So check this out, guys. Meta just dropped their latest machine learning model called Code Llama. And get this, it’s designed specifically for generating software source code. How cool is that?
Now, Code Llama is part of the Llama family of language models. That’s why you’ll see the occasional capitalization “LLaMA.” It’s actually based on the Llama 2 model that was released back in July. But here’s the twist – Code Llama has been fine-tuned and trained to generate and discuss source code instead of regular old text like its predecessor.
Let me tell you though, like any cutting-edge tech, Code Llama does come with some risks.
But here’s the deal, if you’re planning to use Code Llama, make sure you communicate with it in English. As of now, it hasn’t gone through safety testing in other languages. So who knows what it might say if you hit it up in a language it’s not familiar with.
Now, here’s the thing about Code Llama, and Meta is very clear on this. They’re not trying to downplay the risks. They fully acknowledge that any cutting-edge technology like this comes with its fair share of risks. But here’s something interesting – during their red team testing to see if Code Llama would generate malicious code, it actually came up with safer answers compared to ChatGPT (GPT3.5 Turbo). So that’s promising, right?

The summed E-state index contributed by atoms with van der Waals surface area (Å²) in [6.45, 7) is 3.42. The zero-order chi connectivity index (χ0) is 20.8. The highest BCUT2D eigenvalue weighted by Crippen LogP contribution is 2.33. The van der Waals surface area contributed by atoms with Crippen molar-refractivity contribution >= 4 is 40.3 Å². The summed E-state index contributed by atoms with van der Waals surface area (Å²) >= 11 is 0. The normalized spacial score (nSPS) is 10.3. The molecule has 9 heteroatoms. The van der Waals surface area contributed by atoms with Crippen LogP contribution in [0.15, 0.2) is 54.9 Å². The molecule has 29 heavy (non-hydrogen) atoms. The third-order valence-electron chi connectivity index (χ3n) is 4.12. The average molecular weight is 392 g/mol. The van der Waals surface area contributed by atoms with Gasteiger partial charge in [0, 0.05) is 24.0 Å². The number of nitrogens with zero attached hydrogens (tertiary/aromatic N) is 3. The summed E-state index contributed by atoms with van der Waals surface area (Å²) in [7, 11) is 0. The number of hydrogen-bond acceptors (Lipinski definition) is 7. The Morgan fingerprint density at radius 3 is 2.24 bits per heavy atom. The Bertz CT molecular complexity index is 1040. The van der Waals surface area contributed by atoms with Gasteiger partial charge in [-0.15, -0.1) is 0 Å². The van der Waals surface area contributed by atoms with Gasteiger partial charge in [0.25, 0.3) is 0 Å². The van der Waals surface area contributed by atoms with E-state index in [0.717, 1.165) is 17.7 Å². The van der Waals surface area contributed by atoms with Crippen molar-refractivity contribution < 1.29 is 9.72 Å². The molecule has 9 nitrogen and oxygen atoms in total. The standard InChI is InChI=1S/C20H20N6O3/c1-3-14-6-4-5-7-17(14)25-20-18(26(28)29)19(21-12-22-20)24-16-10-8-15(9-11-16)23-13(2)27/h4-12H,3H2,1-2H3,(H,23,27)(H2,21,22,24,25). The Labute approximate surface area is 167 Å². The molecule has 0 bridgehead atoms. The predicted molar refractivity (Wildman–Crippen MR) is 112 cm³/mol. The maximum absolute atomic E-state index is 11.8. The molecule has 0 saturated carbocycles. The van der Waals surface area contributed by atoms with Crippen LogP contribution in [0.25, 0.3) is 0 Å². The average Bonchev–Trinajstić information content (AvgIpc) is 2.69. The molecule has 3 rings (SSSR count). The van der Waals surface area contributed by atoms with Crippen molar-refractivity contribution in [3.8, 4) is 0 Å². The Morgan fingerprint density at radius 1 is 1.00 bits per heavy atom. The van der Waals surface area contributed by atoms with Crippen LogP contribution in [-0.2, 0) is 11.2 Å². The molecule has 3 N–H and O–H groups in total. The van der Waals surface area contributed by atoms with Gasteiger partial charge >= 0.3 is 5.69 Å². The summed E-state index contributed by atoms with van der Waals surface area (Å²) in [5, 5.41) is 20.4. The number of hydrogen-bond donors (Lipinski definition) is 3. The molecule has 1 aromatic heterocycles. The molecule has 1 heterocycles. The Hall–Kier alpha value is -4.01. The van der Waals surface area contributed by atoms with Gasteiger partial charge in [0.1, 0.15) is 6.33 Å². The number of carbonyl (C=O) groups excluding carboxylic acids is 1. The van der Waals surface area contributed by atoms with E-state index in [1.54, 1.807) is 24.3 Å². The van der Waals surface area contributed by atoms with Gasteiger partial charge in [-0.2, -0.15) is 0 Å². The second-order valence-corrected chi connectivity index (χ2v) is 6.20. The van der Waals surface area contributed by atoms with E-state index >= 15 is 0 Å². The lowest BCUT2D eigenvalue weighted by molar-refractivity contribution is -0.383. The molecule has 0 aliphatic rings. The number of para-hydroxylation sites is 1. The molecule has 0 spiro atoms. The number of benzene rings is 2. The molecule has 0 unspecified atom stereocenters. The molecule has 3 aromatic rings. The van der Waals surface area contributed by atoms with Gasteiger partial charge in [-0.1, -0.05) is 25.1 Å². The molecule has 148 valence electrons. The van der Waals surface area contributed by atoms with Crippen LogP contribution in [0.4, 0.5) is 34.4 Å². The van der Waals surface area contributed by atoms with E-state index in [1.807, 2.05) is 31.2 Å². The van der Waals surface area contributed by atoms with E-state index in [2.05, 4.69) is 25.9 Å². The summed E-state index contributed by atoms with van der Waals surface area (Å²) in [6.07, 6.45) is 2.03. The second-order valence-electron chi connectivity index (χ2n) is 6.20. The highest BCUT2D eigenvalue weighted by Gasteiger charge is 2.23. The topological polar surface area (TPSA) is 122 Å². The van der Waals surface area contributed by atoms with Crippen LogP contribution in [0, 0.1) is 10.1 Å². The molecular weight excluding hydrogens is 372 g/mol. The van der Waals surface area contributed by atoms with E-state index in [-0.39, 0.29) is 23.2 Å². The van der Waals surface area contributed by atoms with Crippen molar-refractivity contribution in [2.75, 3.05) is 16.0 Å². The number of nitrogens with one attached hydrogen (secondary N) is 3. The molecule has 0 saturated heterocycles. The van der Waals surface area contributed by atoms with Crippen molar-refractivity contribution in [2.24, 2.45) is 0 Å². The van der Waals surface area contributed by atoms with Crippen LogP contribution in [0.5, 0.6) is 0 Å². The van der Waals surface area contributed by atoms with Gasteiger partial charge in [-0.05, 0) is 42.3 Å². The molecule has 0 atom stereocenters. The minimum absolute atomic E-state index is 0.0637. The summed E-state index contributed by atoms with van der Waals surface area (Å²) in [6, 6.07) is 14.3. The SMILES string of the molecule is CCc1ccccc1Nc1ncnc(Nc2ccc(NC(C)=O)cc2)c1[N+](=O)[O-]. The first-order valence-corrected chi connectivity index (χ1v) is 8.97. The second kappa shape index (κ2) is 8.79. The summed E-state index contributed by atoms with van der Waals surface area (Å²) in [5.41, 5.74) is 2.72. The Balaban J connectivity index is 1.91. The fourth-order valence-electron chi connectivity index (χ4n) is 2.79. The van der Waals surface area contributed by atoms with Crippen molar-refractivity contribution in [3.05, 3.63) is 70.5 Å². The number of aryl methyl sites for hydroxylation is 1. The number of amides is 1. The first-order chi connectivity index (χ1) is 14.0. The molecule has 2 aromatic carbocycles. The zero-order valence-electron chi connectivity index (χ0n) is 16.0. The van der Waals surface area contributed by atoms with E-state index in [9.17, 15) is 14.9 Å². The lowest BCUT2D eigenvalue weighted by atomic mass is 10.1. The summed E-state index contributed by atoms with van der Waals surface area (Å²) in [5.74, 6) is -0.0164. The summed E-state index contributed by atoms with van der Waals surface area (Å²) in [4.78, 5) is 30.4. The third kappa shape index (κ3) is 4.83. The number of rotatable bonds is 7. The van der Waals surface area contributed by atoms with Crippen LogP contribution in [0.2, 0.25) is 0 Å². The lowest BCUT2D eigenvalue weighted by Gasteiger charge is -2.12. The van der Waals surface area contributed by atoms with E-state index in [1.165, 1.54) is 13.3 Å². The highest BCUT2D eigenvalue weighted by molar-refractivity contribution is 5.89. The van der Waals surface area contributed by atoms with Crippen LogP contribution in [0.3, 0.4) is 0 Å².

Meta claims that Code Llama performs better than other open-source code-specific LLMs and even its own parent model, Llama 2. It’s been put through two benchmarks – HumanEval and Mostly Basic Python Programming (MBPP) – and it matches the performance level of OpenAI’s ChatGPT.
So here’s what we got in terms of sizes – Code Llama comes in three sizes: 7B, 13B, and 34B parameters. And let me tell you, each variant has been trained with a whopping 500B tokens of code and code-related data. Just to give you an idea, one token is about four characters in English. That’s pretty massive. And you know what’s even more impressive? The largest version of OpenAI’s Codex, when it was first released, had just 12B parameters.
Now, let’s dive a bit deeper into the different versions of Code Llama. So the two smaller models have been trained to fill in missing source code. This means they can be used for code completion without any further fine tuning. On the other hand, the 34B version is the real deal. It provides the best results overall. But here’s the thing, the smaller models respond faster, which makes them perfect for tasks like code completion where you need that quick response time.
Now, within Code Llama, you’ve got two variants to choose from. There’s Code Llama – Python, and then there’s Code Llama – Instruct. The Python version is fine-tuned with an extra 100B tokens of Python code, making it a solid choice for Python programmers. And the Instruct version has been specifically fine-tuned to follow input and output patterns, making it ideal for generating code.
Now, let’s talk reliability, folks!
I gotta be real with you guys. Sometimes, language models like LLMs can spit out incorrect answers when it comes to programming prompts. But hey, that doesn’t stop many of us developers from using them to get those rote patterns and API parameters, right? Well, the cool thing about Code Llama is that it can handle code sequences with up to 100,000 tokens in them. That means you can feed it with multiple lines of code and get a nice, detailed response. How awesome is that?